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Crawfish Festival 7 boils up seafood and salt potatoes in Clinton Square Saturday

A volunteer stirs a vat of gumbo at last year's Crawfish Festival, hosted by Operation Northern Comfort and Operation Southern Comfort. It is the nonprofit organization's largest annual fundraiser. This year's will be held from 11 a.m. to 7 p.m. this Saturday, May 3, in Clinton Square.

A volunteer stirs a vat of gumbo at last year's Crawfish Festival, hosted by Operation Northern Comfort and Operation Southern Comfort. It is the nonprofit organization's largest annual fundraiser. This year's will be held from 11 a.m. to 7 p.m. this Saturday, May 3, in Clinton Square.

— It’s an old Louisiana adage: “Pinch the tail, suck the head.”

Though it sounds salacious, it’s actually quite delicious. “Pinch the tail, suck the head” offers simple advice about how to eat boiled crawfish.

Central New Yorkers will make a meal of the marvelous mudbugs from 11 a.m. to 7 p.m. Saturday May 3, when Operation Southern/Northern Comfort presents its seventh annual Crawfish Festival & Clambake in downtown Syracuse’s Clinton Square.

Rebuilding residences

Live music, legal beverages, sweet treats, kids’ games, crafts and raffles will create a festive atmosphere while benefiting Operation Southern/Northern Comfort’s efforts to rebuild Louisiana homes ravaged by Hurricane Katrina in 2005 and New York and New Jersey homes impacted by Hurricane Sandy in 2012. It’s a project of St. Joseph the Worker Catholic Church in Liverpool, which affords it non-profit status and the ability to receive tax-deductible.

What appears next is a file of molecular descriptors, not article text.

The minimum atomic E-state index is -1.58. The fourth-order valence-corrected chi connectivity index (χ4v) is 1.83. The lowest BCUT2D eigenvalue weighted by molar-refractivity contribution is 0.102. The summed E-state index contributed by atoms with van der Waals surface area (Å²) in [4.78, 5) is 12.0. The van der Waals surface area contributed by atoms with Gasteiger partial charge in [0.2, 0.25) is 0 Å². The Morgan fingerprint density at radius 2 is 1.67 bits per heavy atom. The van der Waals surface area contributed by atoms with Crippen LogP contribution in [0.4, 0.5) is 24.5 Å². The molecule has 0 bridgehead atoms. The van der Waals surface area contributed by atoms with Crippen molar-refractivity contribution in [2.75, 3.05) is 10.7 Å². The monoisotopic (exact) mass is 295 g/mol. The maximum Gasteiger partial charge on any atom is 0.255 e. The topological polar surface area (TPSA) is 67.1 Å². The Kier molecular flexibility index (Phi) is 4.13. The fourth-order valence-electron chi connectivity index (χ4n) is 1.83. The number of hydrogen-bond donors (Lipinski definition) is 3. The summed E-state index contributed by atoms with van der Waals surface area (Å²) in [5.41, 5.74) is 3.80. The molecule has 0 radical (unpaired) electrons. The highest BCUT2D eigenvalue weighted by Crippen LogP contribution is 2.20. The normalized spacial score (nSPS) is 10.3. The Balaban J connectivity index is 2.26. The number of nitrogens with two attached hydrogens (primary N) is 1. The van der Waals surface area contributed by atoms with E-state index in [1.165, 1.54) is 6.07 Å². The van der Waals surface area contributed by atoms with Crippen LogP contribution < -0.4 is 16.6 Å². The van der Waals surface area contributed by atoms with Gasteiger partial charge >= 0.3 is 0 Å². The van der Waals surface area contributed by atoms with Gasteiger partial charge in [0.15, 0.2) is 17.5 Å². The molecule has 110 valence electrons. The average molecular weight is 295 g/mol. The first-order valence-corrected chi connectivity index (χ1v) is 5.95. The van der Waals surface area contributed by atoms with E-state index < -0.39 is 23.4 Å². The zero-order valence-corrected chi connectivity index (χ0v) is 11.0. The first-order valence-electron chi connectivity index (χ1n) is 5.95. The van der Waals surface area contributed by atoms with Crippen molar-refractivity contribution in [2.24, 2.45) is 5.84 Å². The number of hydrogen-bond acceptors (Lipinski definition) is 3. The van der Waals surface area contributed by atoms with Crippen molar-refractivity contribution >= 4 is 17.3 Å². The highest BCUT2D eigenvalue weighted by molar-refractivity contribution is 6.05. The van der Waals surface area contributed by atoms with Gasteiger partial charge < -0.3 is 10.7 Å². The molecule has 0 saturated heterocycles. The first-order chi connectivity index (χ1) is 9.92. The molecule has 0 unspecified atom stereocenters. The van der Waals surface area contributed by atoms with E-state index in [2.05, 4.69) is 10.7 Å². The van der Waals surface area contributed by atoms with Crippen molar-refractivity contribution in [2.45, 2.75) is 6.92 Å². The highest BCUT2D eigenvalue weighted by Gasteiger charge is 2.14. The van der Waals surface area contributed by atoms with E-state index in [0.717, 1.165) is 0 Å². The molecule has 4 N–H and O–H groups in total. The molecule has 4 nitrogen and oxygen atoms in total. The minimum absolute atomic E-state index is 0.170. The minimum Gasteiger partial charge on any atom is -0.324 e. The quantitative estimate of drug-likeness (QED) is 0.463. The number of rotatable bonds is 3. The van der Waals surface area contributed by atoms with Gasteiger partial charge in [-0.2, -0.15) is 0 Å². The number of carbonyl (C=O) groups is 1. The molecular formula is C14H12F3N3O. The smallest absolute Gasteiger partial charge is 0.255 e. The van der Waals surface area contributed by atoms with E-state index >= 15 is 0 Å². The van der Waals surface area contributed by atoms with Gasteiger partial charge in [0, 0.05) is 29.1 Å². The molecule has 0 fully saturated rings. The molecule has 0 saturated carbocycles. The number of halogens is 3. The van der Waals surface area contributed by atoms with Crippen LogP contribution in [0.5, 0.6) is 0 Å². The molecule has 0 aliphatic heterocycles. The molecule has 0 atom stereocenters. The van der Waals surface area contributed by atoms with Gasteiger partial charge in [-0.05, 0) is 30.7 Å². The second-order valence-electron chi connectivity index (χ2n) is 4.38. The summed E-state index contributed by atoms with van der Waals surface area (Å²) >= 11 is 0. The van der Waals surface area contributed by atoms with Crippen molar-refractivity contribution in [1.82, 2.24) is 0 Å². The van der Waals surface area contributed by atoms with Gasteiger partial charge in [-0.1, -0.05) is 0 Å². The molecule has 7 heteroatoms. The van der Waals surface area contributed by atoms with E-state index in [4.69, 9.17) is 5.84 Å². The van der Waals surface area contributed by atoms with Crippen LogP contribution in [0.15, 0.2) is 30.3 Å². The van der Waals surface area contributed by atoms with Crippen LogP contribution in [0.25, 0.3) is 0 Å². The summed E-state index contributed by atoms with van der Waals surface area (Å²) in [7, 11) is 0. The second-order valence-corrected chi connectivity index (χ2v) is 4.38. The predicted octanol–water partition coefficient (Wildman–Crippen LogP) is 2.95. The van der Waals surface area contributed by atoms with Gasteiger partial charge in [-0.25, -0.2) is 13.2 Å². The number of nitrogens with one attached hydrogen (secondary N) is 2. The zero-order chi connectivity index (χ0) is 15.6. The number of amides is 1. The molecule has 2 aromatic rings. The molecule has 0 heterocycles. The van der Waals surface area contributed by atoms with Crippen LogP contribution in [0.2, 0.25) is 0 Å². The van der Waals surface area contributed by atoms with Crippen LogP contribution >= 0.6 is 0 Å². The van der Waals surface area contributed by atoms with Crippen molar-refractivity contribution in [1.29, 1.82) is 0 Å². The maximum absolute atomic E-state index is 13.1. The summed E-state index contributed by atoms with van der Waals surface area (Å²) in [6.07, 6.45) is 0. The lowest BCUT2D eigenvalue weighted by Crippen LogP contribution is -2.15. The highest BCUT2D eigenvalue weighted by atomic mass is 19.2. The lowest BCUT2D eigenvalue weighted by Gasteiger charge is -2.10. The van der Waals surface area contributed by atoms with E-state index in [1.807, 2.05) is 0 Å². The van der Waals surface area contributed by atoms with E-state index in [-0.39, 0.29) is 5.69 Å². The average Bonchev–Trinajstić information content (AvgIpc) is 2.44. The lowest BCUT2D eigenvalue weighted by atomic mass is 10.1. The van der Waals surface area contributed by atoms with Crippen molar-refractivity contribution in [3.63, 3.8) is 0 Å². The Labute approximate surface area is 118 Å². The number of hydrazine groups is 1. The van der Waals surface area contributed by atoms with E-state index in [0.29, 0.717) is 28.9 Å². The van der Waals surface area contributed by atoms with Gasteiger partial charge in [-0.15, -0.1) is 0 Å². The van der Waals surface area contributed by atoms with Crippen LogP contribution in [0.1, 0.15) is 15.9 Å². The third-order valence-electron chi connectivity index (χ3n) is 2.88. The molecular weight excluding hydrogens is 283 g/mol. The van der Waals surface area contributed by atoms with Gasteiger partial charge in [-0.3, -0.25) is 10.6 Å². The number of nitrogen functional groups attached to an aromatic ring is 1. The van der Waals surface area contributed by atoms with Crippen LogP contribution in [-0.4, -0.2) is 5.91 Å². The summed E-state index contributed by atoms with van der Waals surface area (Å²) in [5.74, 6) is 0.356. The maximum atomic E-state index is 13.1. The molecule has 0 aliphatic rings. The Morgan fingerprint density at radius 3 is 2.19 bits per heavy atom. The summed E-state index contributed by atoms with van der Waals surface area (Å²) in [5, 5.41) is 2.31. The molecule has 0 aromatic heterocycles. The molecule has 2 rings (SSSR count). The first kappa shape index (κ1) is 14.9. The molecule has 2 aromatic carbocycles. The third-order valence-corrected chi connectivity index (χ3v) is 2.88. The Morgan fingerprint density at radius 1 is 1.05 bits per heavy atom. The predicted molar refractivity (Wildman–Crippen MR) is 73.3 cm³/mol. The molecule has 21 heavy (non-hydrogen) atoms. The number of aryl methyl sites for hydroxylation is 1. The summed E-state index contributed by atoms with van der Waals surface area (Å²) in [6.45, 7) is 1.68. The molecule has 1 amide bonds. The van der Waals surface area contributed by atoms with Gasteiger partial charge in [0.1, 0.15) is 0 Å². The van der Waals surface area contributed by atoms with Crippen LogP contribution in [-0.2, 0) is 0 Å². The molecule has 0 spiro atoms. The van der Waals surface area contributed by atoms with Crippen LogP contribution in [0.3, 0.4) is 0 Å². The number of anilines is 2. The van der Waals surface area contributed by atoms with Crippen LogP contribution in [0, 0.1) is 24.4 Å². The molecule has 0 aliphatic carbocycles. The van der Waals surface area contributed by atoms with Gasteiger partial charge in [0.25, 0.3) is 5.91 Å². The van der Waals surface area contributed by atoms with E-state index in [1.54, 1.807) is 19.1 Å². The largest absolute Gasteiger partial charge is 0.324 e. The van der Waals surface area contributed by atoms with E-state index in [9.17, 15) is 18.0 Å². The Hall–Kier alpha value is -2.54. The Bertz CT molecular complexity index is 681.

Operation Southern Comfort was started in 2006 by Liverpool resident Norm Andrzejewski (pronounced AN-dru-juski), a Tulane graduate who’d spent time on the Gulf Coast in the 1960s. He can be contacted at 559-9413 or via e-mail at nandrzej@twcny.rr.com.

Crawdad crustaceans

Crayfish, also known as crawfish or crawdads, are freshwater crustaceans resembling small lobsters. Found in slow-moving bodies of water, mostly brooks and streams, they breathe through gills. The tiny shelled creatures sometimes burrow up to ten feet into the ground earning their nickname, mudbugs.

Louisiana’s rural Cajuns first harvested crawfish for their families, but in the 1940s, commercial enterprises started farming crawdaddies and packaging the peeled tails, their most succulent meat. Over the years, chefs have adapted crawfish into all sorts of dishes, from crawfish étouffée (with rice), crawfish monica (with pasta), crawfish pie, crawfish bisque or crawfish au gratin. On the simpler side, there are crawfish breads, fried crawfish po’boys and even crawfish beignets.

Best boiled

The simplest and perhaps best way to eat crawfish, however, is boiled, and that’s how they’ll do it here. Operation Southern/Northern Comfort is flying in thousands of pounds of live crawfish for Saturday’s she-bang.

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